3. How the policy compares to current market options.
But the vast majority of households don’t require permanent life insurance policies. These policies are often sold–inappropriately and with very high commissions–as investment vehicles, but unless you’ve maxed out several more efficient and effective savings vehicles (like your emergency reserves, 401(k)s, IRAs, Roth IRAs, 529 plans and liquid investment savings, to name a few), it’s likely that you should be buying term life and focusing your investment efforts to filling those other buckets.
(Permanent life insurance is most appropriate for business owners funding buy/sell policies and very wealthy families using life insurance to lessen the bite that estate and inheritance taxes might take out of their abundant nest eggs.)
3. Who are the beneficiaries of your policies? These are the folks whose stress over your loss can be eased with effective life insurance planning. You need to have at least a primary beneficiary in order to have a life insurance policy, and they must have an “insurable interest”–a degree of financial dependence–in your livelihood. This primary beneficiary may change over time–if they pass on before you or you get a divorce, for example.
In addition to your primary beneficiary, it’s highly recommended that you have a contingent beneficiary or beneficiaries. The typical scenario would place your spouse as the primary beneficiary and the kids as the secondary beneficiaries, but it is imperative to sync your life insurance beneficiary designations with your estate planning. Depending on your plans, it may be wise to name a trust or your estate as the contingent beneficiary.
4. What is the death benefit of your policies? This is the amount paid to the aforementioned beneficiaries listed in the policy if the insured–presumably you, sorry–leaves this earth. The death benefit is the reason you purchased life insurance in the first place, to help compensate for your lack of economic influence on the household in the case of your passing.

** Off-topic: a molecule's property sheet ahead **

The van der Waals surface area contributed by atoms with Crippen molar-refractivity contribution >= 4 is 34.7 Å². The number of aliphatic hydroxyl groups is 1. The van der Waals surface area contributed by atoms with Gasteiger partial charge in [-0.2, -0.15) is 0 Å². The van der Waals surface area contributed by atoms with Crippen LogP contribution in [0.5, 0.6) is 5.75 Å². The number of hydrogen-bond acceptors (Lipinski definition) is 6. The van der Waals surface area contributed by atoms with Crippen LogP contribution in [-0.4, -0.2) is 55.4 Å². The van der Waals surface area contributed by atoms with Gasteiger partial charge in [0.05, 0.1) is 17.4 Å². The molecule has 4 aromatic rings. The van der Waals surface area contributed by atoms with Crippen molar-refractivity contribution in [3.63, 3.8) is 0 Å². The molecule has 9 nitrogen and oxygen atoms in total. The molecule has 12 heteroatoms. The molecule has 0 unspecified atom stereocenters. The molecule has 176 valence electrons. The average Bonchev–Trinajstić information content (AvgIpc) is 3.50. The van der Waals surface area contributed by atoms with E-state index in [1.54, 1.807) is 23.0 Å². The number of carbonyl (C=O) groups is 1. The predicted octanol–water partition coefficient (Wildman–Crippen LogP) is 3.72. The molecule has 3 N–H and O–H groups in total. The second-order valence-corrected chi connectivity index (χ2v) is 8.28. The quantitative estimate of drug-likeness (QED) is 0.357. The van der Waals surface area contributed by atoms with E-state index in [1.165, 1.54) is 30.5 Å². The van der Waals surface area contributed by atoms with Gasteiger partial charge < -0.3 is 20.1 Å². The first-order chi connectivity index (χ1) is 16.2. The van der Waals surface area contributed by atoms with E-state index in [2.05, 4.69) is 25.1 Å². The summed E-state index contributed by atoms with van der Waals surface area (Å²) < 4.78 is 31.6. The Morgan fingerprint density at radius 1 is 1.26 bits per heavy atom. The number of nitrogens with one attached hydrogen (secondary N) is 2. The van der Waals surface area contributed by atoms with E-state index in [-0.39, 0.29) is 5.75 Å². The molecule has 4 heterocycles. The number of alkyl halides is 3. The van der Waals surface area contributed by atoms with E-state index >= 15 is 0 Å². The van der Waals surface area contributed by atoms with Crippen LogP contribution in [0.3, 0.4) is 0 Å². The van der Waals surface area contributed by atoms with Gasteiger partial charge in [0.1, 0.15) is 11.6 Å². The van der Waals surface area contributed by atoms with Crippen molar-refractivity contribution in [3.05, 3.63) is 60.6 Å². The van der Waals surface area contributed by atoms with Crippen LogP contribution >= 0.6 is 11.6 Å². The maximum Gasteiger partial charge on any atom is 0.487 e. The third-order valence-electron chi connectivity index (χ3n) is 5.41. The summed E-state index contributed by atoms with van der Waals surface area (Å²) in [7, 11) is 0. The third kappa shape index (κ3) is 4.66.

The amount you need may rise with your standard of living or the growth of your family, but it will hopefully fall as you near retirement if (BIG IF) you’ve saved sufficiently. Once you’re financially independent, you don’t need any life insurance (but it’s possible you may still want some).
Not sure how much you need? You can conduct a thorough life insurance needs analysis, but a simple multiple of your income–like 15 times–will be appropriate in most instances, especially because life insurance is almost as much art as it is accounting.
5. Are any actions necessary? Now that you’ve completed your life insurance round-up, we posit the most important question: Are any changes necessary? The answer for many is “yes” and at least “maybe” for most.
The agent who sold you the policies will likely be a big help, but that person’s conflict of interest is meaningful enough that I must suggest talking first to a knowledgeable fee-only financial planner who receives no commissions and acts as a fiduciary in all circumstances.
As you answer these five questions, however, let’s not forget the most important question to answer when considering life insurance: Why?
The answer: If anyone is dependent on you financially, you likely need life insurance.
Tim Maurer is the Director of Advisor Development for the BAM Alliance.
This commentary originally appeared April 11 on Forbes.com